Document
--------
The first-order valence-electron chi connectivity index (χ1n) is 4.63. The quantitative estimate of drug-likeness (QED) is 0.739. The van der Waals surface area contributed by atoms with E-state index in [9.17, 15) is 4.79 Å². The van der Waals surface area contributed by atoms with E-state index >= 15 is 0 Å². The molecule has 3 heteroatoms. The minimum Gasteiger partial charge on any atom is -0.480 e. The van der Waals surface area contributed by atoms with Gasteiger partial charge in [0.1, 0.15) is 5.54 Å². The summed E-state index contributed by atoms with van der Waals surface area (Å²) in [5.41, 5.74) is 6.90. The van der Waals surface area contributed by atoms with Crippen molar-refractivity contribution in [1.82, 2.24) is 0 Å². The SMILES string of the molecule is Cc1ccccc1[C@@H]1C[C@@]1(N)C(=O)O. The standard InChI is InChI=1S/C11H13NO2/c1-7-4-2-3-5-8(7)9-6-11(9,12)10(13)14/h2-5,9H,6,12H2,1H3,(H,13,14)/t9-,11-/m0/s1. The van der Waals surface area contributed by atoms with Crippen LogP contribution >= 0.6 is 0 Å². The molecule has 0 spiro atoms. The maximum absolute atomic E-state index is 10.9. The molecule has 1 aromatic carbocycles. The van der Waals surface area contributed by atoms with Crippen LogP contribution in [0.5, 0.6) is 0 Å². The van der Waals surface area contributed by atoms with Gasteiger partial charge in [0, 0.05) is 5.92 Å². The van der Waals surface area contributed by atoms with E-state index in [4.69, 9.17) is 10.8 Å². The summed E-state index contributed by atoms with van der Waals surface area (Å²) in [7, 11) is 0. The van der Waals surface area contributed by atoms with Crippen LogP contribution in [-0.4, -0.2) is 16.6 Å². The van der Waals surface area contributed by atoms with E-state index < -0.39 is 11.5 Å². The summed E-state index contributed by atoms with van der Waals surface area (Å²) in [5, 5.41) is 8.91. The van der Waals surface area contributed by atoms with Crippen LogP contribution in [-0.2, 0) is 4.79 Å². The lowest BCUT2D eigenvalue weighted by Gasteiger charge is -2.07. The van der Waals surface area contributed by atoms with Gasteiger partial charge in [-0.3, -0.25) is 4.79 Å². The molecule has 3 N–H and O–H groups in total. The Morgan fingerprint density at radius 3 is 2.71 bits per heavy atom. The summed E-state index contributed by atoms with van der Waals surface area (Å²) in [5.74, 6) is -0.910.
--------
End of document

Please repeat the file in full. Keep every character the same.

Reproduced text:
The first-order valence-electron chi connectivity index (χ1n) is 4.63. The quantitative estimate of drug-likeness (QED) is 0.739. The van der Waals surface area contributed by atoms with E-state index in [9.17, 15) is 4.79 Å². The van der Waals surface area contributed by atoms with E-state index >= 15 is 0 Å². The molecule has 3 heteroatoms. The minimum Gasteiger partial charge on any atom is -0.480 e. The van der Waals surface area contributed by atoms with Gasteiger partial charge in [0.1, 0.15) is 5.54 Å². The summed E-state index contributed by atoms with van der Waals surface area (Å²) in [5.41, 5.74) is 6.90. The van der Waals surface area contributed by atoms with Crippen molar-refractivity contribution in [1.82, 2.24) is 0 Å². The SMILES string of the molecule is Cc1ccccc1[C@@H]1C[C@@]1(N)C(=O)O. The standard InChI is InChI=1S/C11H13NO2/c1-7-4-2-3-5-8(7)9-6-11(9,12)10(13)14/h2-5,9H,6,12H2,1H3,(H,13,14)/t9-,11-/m0/s1. The van der Waals surface area contributed by atoms with Crippen LogP contribution >= 0.6 is 0 Å². The molecule has 0 spiro atoms. The maximum absolute atomic E-state index is 10.9. The molecule has 1 aromatic carbocycles. The van der Waals surface area contributed by atoms with Crippen LogP contribution in [0.5, 0.6) is 0 Å². The van der Waals surface area contributed by atoms with Gasteiger partial charge in [0, 0.05) is 5.92 Å². The van der Waals surface area contributed by atoms with E-state index in [4.69, 9.17) is 10.8 Å². The summed E-state index contributed by atoms with van der Waals surface area (Å²) in [7, 11) is 0. The van der Waals surface area contributed by atoms with Crippen LogP contribution in [-0.4, -0.2) is 16.6 Å². The van der Waals surface area contributed by atoms with E-state index < -0.39 is 11.5 Å². The summed E-state index contributed by atoms with van der Waals surface area (Å²) in [5, 5.41) is 8.91. The van der Waals surface area contributed by atoms with Crippen LogP contribution in [-0.2, 0) is 4.79 Å². The lowest BCUT2D eigenvalue weighted by Gasteiger charge is -2.07. The van der Waals surface area contributed by atoms with Gasteiger partial charge in [-0.3, -0.25) is 4.79 Å². The molecule has 3 N–H and O–H groups in total. The Morgan fingerprint density at radius 3 is 2.71 bits per heavy atom. The summed E-state index contributed by atoms with van der Waals surface area (Å²) in [5.74, 6) is -0.910.